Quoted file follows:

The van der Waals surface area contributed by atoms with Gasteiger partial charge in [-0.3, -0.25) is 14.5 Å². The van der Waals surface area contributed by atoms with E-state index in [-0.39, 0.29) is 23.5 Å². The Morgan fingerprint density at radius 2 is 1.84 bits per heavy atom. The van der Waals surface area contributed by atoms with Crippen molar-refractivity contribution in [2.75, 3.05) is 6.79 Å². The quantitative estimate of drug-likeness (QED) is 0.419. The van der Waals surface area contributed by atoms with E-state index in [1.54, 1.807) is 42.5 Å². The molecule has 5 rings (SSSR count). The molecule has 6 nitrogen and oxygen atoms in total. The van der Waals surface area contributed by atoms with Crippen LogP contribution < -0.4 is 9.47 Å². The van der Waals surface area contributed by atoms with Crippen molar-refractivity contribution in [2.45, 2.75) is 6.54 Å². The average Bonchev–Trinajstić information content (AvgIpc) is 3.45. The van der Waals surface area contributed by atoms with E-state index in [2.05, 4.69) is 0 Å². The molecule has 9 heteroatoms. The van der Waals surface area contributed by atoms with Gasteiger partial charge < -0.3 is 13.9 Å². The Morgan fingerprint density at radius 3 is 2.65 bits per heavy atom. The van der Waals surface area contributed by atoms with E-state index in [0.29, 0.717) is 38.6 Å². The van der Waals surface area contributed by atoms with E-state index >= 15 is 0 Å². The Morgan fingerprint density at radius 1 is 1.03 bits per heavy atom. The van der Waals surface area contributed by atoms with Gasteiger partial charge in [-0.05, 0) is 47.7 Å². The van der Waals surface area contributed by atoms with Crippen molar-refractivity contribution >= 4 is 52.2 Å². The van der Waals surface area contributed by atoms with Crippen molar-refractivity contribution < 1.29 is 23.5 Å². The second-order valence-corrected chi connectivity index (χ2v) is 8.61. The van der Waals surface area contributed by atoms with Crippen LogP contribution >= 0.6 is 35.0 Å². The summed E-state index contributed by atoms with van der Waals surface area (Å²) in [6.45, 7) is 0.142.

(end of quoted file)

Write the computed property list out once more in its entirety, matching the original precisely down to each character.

The van der Waals surface area contributed by atoms with Gasteiger partial charge in [-0.3, -0.25) is 14.5 Å². The van der Waals surface area contributed by atoms with E-state index in [-0.39, 0.29) is 23.5 Å². The Morgan fingerprint density at radius 2 is 1.84 bits per heavy atom. The van der Waals surface area contributed by atoms with Crippen molar-refractivity contribution in [2.75, 3.05) is 6.79 Å². The quantitative estimate of drug-likeness (QED) is 0.419. The van der Waals surface area contributed by atoms with E-state index in [1.54, 1.807) is 42.5 Å². The molecule has 5 rings (SSSR count). The molecule has 6 nitrogen and oxygen atoms in total. The van der Waals surface area contributed by atoms with Crippen LogP contribution < -0.4 is 9.47 Å². The van der Waals surface area contributed by atoms with Crippen molar-refractivity contribution in [2.45, 2.75) is 6.54 Å². The average Bonchev–Trinajstić information content (AvgIpc) is 3.45. The van der Waals surface area contributed by atoms with E-state index in [2.05, 4.69) is 0 Å². The molecule has 9 heteroatoms. The van der Waals surface area contributed by atoms with Gasteiger partial charge < -0.3 is 13.9 Å². The Morgan fingerprint density at radius 3 is 2.65 bits per heavy atom. The van der Waals surface area contributed by atoms with E-state index in [0.29, 0.717) is 38.6 Å². The van der Waals surface area contributed by atoms with E-state index >= 15 is 0 Å². The Morgan fingerprint density at radius 1 is 1.03 bits per heavy atom. The van der Waals surface area contributed by atoms with Gasteiger partial charge in [-0.05, 0) is 47.7 Å². The van der Waals surface area contributed by atoms with Crippen molar-refractivity contribution >= 4 is 52.2 Å². The van der Waals surface area contributed by atoms with Crippen molar-refractivity contribution < 1.29 is 23.5 Å². The second-order valence-corrected chi connectivity index (χ2v) is 8.61. The van der Waals surface area contributed by atoms with Crippen LogP contribution >= 0.6 is 35.0 Å². The summed E-state index contributed by atoms with van der Waals surface area (Å²) in [6.45, 7) is 0.142.